by Tom Beasley
The oeuvre of S. Craig Zahler is defined by a number of characteristics. His films are extremely violent, from the caved-in skulls of Brawl in Cell Block 99 to that one scene towards the end of Bone Tomahawk that immediately induced a thousand yard stare in everyone who saw it.
Crucially, though, Zahler’s movies also take their time. They deal in bloodshed, for sure, but they also deal in the calm before the storm.
Dragged Across Concrete is no exception. At a bum-numbing 159 minutes, it’s a lengthy slog of a movie, and one that makes no apologies for that excess. It also makes no apologies for its politics or its casting. This is a film that positions the intensely problematic Mel Gibson and the gun-loving Republican Vince Vaughn as racist cops, who are suspended by Don Johnson’s police chief when video footage of them using excessive force on a Latino dealer hits the headlines. “Politics are everywhere,” says Johnson, adding that “the entertainment industry formerly known as the news needs villains”.
And it’s in dialogue of that stripe that Dragged Across Concrete emerges as Zahler’s most difficult work from an ideological perspective. The foregrounding of Gibson is a blatant act of trolling and Zahler’s dialogue juggles casual racism, jibes about how the line between men and women has now “blurred” and discussions about the threat of a young white woman being attacked by black men that are an unsettling reminder of the recent controversy around Liam Neeson. Apparently, in this world, throwing cups of soda around is an obvious precursor to rape. At times, the film is like sitting in a pub with Piers Morgan, Jeremy Clarkson and that Tory MP who keeps blocking up-skirting laws.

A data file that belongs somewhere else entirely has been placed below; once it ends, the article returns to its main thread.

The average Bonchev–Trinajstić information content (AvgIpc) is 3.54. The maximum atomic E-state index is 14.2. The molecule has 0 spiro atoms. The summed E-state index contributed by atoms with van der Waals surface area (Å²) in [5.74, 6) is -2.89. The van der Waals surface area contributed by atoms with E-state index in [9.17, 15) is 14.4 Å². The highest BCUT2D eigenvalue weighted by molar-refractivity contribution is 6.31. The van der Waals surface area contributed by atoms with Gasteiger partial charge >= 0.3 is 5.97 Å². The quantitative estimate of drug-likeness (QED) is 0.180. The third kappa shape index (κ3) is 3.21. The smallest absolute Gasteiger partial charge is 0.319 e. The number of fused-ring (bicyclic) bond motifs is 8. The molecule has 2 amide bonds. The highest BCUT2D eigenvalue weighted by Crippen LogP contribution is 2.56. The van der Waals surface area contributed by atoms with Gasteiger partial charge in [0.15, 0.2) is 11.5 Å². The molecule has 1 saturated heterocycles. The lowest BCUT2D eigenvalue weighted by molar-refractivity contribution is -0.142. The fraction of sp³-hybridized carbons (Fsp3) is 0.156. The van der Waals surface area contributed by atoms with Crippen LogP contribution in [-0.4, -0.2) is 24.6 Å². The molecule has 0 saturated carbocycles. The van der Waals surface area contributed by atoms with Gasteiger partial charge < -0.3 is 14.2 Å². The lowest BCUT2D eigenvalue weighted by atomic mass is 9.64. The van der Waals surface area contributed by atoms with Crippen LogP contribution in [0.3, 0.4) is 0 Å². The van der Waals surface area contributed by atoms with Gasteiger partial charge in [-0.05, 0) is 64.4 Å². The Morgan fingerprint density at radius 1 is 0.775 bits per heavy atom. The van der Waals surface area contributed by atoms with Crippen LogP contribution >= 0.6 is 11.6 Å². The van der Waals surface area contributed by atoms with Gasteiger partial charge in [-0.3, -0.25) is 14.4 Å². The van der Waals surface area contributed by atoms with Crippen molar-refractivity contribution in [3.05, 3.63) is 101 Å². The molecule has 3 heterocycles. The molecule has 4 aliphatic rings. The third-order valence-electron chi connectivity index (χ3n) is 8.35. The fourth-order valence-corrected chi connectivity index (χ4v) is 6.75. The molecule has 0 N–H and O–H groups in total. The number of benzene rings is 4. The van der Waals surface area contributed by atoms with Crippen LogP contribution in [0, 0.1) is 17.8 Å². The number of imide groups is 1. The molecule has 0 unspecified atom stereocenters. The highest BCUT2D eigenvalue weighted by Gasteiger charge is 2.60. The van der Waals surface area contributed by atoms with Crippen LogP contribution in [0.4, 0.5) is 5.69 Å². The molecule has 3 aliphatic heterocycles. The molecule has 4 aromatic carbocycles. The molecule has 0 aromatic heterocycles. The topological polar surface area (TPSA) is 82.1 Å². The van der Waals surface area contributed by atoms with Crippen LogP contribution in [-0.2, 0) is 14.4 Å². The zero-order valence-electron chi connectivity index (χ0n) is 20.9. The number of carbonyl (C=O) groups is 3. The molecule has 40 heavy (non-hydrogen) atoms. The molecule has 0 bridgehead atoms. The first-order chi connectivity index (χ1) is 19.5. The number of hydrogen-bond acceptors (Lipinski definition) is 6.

Certainly, there’s no room in Concrete for women. Female characters do cross the orbit of the protagonists occasionally, but they’re either framed as cartoonishly emotional – one woman literally cannot bring herself to leave her newborn son to go to work – or bizarrely laissez-faire. Vaughn’s character’s girlfriend is black, but seems curiously unmoved by his suspension for a racially motivated misdemeanour. Black actor Tory Kittles is nominally the third lead, but the film’s lack of interest in him would be funny if it wasn’t so depressing.
Mel and Vince – it’s impossible to divorce these characters from the men behind them, despite the best efforts of Gibson’s 70s porn tache – respond to their suspension by staking out a drug dealer in the hope of liberating some cash from him. When it becomes clear that the dealer is actually embarking on a more deadly crime, the cops become heroes again, apparently, as they follow him around wondering when and whether to intervene. This is a film about masculinity and male duty that feels grounded in a time when men were men, and men were also racists.
The story inexorably winds towards a violent conclusion, in which bullets fly and arterial fluid leaks onto grubby asphalt. But it all feels weightless, even when a character is literally fiddling around inside another’s internal organs. Zahler has replaced the style and power of his previous work with a Trollface meme. He’s like a basement-dwelling Reddit user daring you to be ‘triggered’ by him, just waiting to share that ridiculous copypasta about “sexually identifying as an attack helicopter”.
Like so many purveyors of shock, Zahler has seemingly forgotten why he wanted to shock people in the first place.
Dragged Across Concrete is in 19th April